The stuff we’ve discussed so far all falls under what the LDAP specification calls its “information model.” This is the part that sets the rules for how information is represented. But for the answer to our question, we need to look to LDAP’s “naming model,” which dictates how information is organized.
If you refer back to Figure C.1, “The LDAP entry data structure”, you’ll see that we’ve discussed all of the parts of an entry except for its name. Each entry has a name, known as its distinguished name (DN). The DN consists of a string of relative distinguished names (RDNs). We’ll return to DNs in a moment, but first let’s concentrate on the RDN building blocks.
An RDN is composed of one or several attribute name/value pairs. For example,
cn=Jay Sekora (where
cn stands for “common name”) could be an RDN. The attribute name is
cn and the value is
Neither the LDAP nor the X.500 specification dictates which attributes should be used to form an RDN. They do require RDNs to be unique at each level in a directory hierarchy, however. This restriction exists because LDAP has no inherent notion of “the third entry in the fourth branch of a directory tree,” so it must rely on unique names at each level to distinguish between individual entries at that level. Let’s see how this restriction plays out in practice.
Take, for instance, another example RDN:
This is probably not a good RDN choice, since there may be more than
one Robert Smith in an organization of even moderate size. If you have a
large number of people in your organization and your LDAP hierarchy is
relatively flat, name collisions like this are to be expected. A
marginally better entry would combine two attributes: perhaps
cn=Robert Smith + l=Boston. (Attributes in RDNs are combined with a plus sign.)
revised RDN, which appends a locality attribute, still has problems,
though. We may have postponed a name clash, but we haven’t eliminated
the possibility. Furthermore, if Smith moves to some other facility,
we’ll have to change both the RDN for the entry and the location
attribute in the entry. Perhaps the best RDN we could use would be one
with a unique and immutable user ID for this person. For example, we
could use the username component of the person’s email address, so the
RDN would be
uid=rsmith. This example should give you a taste of the decisions involved in the world of schemas.
Astute readers will notice that we’re not really expanding our focus; we’re still puttering around with a single entry. The RDN discussion was a prelude to this. Here’s the real jump: entries live in a tree-like structure known as a directory information tree (DIT), or just a directory tree. The latter is probably the preferred term to use, because in X.500 nomenclature DIT usually refers to a single universal tree, similar to the global DNS hierarchy or the management information base (MIB) we’ll be seeing inAppendix G, The 20-Minute SNMP Tutorial when we discuss SNMP.
Let’s bring DNs back into the picture. Each entry in a directory tree can be located by its distinguished name. A DN is composed of an entry’s RDN followed by all of the RDNs (separated by commas or semicolons) found as you walk your way back up the tree toward the root entry. If we follow the arrows in Figure C.2, “Walking back up the tree to produce a DN” and accumulate RDNs as we go, we’ll construct DNs for each highlighted entry.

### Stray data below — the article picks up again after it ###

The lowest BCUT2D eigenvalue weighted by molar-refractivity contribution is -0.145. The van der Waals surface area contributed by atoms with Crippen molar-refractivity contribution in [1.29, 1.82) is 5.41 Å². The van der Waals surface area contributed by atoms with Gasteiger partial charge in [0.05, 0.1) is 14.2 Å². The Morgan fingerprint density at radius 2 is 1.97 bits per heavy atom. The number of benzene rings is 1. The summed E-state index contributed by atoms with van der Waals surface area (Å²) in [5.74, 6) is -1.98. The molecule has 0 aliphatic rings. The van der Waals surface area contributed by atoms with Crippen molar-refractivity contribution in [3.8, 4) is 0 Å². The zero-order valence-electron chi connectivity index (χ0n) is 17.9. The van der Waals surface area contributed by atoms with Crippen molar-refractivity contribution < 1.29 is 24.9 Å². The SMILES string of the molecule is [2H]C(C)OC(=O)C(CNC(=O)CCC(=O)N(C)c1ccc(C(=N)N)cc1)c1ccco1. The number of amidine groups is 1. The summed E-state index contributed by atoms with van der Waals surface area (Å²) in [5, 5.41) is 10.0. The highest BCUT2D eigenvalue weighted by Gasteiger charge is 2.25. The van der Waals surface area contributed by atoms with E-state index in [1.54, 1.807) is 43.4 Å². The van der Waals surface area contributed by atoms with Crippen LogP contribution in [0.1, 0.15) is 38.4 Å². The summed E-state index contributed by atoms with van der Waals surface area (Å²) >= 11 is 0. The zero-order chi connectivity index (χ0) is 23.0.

Figure C.2. Walking back up the tree to produce a DN
In the first picture, our DN would be:
cn=Robert Smith, l=main campus, ou=CCS, o=Hogwarts School, c=US
In the second, it is:
uid=rsmith, ou=system, ou=people, dc=ccs, dc=hogwarts, dc=edu
ou is short for organizational unit,
o is short for organization,
dc stands for “domain component” à la DNS, and
c is for country (Sesame Street notwithstanding).
An analogy is often made between DNs and absolute pathnames in a filesystem, but DNs are more like postal addresses because they have a “most specific component first” ordering. In a postal address like this:
|288 St. Bucky Avenue|
|Anywhere, MA 02104|
you start off with the most specific object (the person) and get more vague from there, eventually winding up at the least specific component (the country). So too it goes with DNs.
You can see this ordering in our DN examples. The very top of the directory tree is known as the directory’s suffix, since it is the end portion of every DN in that directory tree. Suffixes are important when constructing a hierarchical infrastructure using multiple delegated LDAP servers. Using an LDAPv3 concept known as a referral, it is possible to place an entry in the directory tree that essentially says, “for all entries with this suffix, go ask that server instead.” Referrals are specified using an LDAP URL, which looks similar to your run-of-the-mill web URL except that it references a particular DN or other LDAP-specific information. Here’s an example from RFC 2255, the RFC that specifies the LDAP URL format:
The other place directory suffixes come into play is in the client/server authentication process, since a client usually is connecting to access a single directory tree on the server: it “binds” to the server using this suffix. We’ll see this process and details on querying an LDAP server in Chapter 9, Directory Services.
By now you have some idea of how data is organized and specified in LDAP terms. With that grounding, the discussion of the manipulation of this data in Chapter 9, Directory Services should be much clearer.
 Just to stress this point: LDAP is a protocol. It is not a relational database; it is the protocol through which you can communicate with a database-like directory service. More on the difference between databases and directory services can be found in Chapter 9, Directory Services.
 I say “tree-like” rather than just “tree” because the
class I mentioned earlier allows you to create a directory structure
that is not strictly a tree (at least from a computer-science,
If you enjoyed this excerpt, buy a copy of Automating System Administration with Perl, Second Edition .